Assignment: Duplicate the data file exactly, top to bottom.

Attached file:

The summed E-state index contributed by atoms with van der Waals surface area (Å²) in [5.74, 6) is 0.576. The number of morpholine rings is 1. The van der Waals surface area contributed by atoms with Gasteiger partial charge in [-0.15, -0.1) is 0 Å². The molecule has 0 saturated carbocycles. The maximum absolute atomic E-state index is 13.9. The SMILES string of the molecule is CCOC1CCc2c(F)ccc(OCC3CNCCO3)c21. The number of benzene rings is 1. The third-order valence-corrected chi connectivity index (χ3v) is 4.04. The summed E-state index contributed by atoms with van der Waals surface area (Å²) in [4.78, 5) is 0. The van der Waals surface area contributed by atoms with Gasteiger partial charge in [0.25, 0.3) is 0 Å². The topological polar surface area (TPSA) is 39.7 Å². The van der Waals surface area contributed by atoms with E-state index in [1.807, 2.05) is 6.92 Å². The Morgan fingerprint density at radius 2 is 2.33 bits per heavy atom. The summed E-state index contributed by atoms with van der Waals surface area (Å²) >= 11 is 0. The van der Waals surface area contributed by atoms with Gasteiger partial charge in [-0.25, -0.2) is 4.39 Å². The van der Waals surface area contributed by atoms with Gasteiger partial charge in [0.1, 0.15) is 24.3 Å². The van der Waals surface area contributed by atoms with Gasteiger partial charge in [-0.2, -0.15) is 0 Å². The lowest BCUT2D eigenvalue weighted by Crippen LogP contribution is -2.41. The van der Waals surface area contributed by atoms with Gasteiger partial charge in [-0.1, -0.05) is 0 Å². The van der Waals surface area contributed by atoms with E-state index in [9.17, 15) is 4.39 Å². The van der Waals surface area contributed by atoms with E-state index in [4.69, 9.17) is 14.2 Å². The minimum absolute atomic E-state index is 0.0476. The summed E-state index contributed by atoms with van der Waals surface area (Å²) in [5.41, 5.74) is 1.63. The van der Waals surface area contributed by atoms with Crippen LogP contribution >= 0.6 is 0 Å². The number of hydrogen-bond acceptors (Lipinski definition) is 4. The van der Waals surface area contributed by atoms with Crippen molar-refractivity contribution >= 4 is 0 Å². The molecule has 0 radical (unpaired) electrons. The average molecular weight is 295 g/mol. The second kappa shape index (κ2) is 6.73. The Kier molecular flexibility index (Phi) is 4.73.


The summed E-state index contributed by atoms with van der Waals surface area (Å²) in [5.74, 6) is 0.576. The number of morpholine rings is 1. The van der Waals surface area contributed by atoms with Gasteiger partial charge in [-0.15, -0.1) is 0 Å². The molecule has 0 saturated carbocycles. The maximum absolute atomic E-state index is 13.9. The SMILES string of the molecule is CCOC1CCc2c(F)ccc(OCC3CNCCO3)c21. The number of benzene rings is 1. The third-order valence-corrected chi connectivity index (χ3v) is 4.04. The summed E-state index contributed by atoms with van der Waals surface area (Å²) in [4.78, 5) is 0. The van der Waals surface area contributed by atoms with Gasteiger partial charge in [0.25, 0.3) is 0 Å². The topological polar surface area (TPSA) is 39.7 Å². The van der Waals surface area contributed by atoms with E-state index in [1.807, 2.05) is 6.92 Å². The Morgan fingerprint density at radius 2 is 2.33 bits per heavy atom. The summed E-state index contributed by atoms with van der Waals surface area (Å²) >= 11 is 0. The van der Waals surface area contributed by atoms with Gasteiger partial charge in [-0.25, -0.2) is 4.39 Å². The van der Waals surface area contributed by atoms with Gasteiger partial charge in [0.1, 0.15) is 24.3 Å². The van der Waals surface area contributed by atoms with Gasteiger partial charge in [-0.2, -0.15) is 0 Å². The lowest BCUT2D eigenvalue weighted by Crippen LogP contribution is -2.41. The van der Waals surface area contributed by atoms with Gasteiger partial charge in [-0.1, -0.05) is 0 Å². The van der Waals surface area contributed by atoms with E-state index in [9.17, 15) is 4.39 Å². The van der Waals surface area contributed by atoms with E-state index in [4.69, 9.17) is 14.2 Å². The minimum absolute atomic E-state index is 0.0476. The summed E-state index contributed by atoms with van der Waals surface area (Å²) in [5.41, 5.74) is 1.63. The van der Waals surface area contributed by atoms with Crippen LogP contribution >= 0.6 is 0 Å². The number of hydrogen-bond acceptors (Lipinski definition) is 4. The van der Waals surface area contributed by atoms with Crippen molar-refractivity contribution >= 4 is 0 Å². The molecule has 0 radical (unpaired) electrons. The average molecular weight is 295 g/mol. The second kappa shape index (κ2) is 6.73. The Kier molecular flexibility index (Phi) is 4.73.